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https://www.panoramaaudiovisual.com/en/2022/05/06/oscar-winner-drive-my-car-graded-with-davinci-resolve-studio/

Drive My Car - DaVinci Resolve Studio

Colorist Yumeto Kitiyama (Imagica) decided to use Blackmagic Design’s DaVinci Resolve Studio to colour grade Drive My Car, winner of the Oscar for Best International Feature Film.

Drive My Car, directed by Ryusuke Hamaguchi, is inspired by the short story of the same name by Haruki Murakami. In the film, Kafuku, a widowed actor and director, confronts his feelings and takes a new step forward when he meets Misaki, a taciturn driver he meets at a film festival. The story is about loss and hope for those left without loved ones and has won numerous awards at various festivals in Japan and abroad, including the Cannes Film Festival. It also received four Academy Award nominations, including Best Picture, and won the award for Best International Feature Film.

Drive My Car - DaVinci Resolve StudioBefore filming began, Kitayama joined forces with cinematographer Hidetoshi Shinomiya to create LUTs in DaVinci Resolve, which were then used to monitor the images on set. The aim was to create a bluish-toned look, in the style of European films, as opposed to the conventional look of Japanese films. “We tried not to go too extreme with the visuals, but instead create a natural look with a subtle hint of that blue tone,” recalls Kitayama.

The use of blue is contrasted with Kafuku’s car, a red Saab that plays a symbolic role in the story. The bright red colour appears in several of the film’s scenes and is particularly striking. “The overall tone of the film is more toward blue, and I wanted the Saab’s red color to contrast with that blue,” explained Kitayama.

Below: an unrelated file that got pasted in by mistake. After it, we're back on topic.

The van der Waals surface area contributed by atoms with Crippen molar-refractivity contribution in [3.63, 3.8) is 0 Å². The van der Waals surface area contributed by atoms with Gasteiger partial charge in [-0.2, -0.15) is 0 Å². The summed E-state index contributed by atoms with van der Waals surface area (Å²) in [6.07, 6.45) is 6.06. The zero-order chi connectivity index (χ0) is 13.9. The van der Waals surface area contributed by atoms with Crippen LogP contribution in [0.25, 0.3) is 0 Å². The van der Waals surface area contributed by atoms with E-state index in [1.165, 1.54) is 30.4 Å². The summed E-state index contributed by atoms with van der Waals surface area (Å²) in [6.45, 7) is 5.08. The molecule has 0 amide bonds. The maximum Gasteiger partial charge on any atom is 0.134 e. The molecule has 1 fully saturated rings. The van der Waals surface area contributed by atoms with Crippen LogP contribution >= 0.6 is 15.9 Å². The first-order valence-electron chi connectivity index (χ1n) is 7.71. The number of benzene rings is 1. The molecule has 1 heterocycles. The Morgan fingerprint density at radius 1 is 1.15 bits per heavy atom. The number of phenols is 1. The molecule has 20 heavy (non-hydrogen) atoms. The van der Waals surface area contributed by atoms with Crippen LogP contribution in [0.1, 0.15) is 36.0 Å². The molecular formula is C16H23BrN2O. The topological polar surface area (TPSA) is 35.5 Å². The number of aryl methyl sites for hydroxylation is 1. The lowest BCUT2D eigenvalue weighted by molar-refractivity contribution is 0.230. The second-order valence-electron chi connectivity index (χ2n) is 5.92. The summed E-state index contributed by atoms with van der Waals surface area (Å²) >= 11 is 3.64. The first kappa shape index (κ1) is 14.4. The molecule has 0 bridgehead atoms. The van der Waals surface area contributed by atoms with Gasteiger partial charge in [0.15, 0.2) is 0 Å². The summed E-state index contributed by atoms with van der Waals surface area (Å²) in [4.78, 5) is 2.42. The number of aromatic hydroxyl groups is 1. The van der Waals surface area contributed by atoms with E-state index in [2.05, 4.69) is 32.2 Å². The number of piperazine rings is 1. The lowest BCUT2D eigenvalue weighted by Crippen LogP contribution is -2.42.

Drive My Car - DaVinci Resolve Studio

A focus for each city

The film was shot in several cities, including Tokyo, Hiroshima and Hokkaido. Kitayama focused on making each location convey a particular feeling in terms of temperature and atmosphere: “For example, Tokyo and Hokkaido have a cold feeling, with more blue and cyan tones. Hiroshima, on the other hand, has a slightly warmer tone. It is very important to convey the ‘smell’ and ‘temperature’ of the footage. I believe that a good DP and director can produce good images but conveying a sense of smell and temperature is a major part of process that grading can contribute. The footage the director Hamaguchi and Shinomiya shot was fantastic, and I tried to convey those sensory aspects in the grading so that I could make a good picture look even better.”

The film has had many challenges in its post-production phase, but Kitayama remembers one in particular: “In the bar scene, there were two tones of lighting, blue and tungsten, so it was a little difficult to balance the intensity of lighting. Also, in the scene where actors read the script in the rehearsal room, the color and brightness of the background wall were slightly different depending on where the camera was aimed. I adjusted the color of each shot so that it would not make audiences feel uncomfortable watching the scene.”

"DaVinci Resolve allows me to adjust the opacity of layer node, which is very handy if you want to make subtle adjustment of your grade. I used it a lot. (…) DaVinci Resolve allowed me to grade without any stress and let me focus on the creative work to get the best quality possible,” he concludes.

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بواسطة • 6 May, 2022
• الجزء: Postpro